FIGURE 4 a) Glass column fitted with copper and stainless steel mesh to evaluate the chemical role of copper in the profile of botanical oil components. To ensure equivalent levels of reflux, copper was substituted with stainless steel of equivalent area and mesh size, and b) details of a bespoke glass vessel that allows different metals to be inserted to mimic a basket. In our case the work is currently restricted to stainless steel and copper. HUGHES & HARTZOG
during gin distillation. The research so far is in its early stages. but inspection of over 100 individual botanical components has not led us to observe any systematic influence of the presence of copper on the profile of oil components in the final spirit. The complexity of gin is clear, and the nuances that affect its flavor profile are subtle. In our studies, we are trying to understand the sensitivity of the gin botanical profile in terms of production variables, specifically material of still construction, how the botanicals are presented and the degree of reflux afforded by still design. Until now we conclude that, in decreasing order of importance, gin composition is affected by: maceration vs entrainment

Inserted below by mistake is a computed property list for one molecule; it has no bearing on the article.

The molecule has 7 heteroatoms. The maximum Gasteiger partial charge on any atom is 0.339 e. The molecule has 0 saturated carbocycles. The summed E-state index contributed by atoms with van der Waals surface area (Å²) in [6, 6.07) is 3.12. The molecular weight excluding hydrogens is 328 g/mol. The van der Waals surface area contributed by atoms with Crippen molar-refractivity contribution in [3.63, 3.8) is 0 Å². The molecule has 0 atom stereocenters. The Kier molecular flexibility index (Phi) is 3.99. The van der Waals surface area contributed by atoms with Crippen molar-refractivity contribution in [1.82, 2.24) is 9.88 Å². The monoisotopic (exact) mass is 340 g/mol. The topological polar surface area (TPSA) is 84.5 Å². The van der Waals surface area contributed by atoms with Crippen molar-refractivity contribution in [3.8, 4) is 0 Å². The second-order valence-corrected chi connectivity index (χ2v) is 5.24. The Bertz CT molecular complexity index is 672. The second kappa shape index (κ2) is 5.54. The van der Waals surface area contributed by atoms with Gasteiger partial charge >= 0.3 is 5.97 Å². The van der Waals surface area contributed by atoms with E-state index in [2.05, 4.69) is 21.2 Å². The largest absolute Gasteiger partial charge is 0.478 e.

copper vs steel for still construction Nevertheless we do need to broaden the range of botanicals used and to extend the range of reflux and still configuration options to more firmly establish our initial observations. Acknowledgement: We would like to acknowledge our colleague Professor Elizabeth Tomasino for her substantial input into the development of a gin analysis method and making her instrumentation available.
Paul Hughes, Ph.D. is assistant professor of food science and technology at Oregon State University in Corvallis, OR. For more information visit www.oregonstate.edu or call (541) 737-4595.
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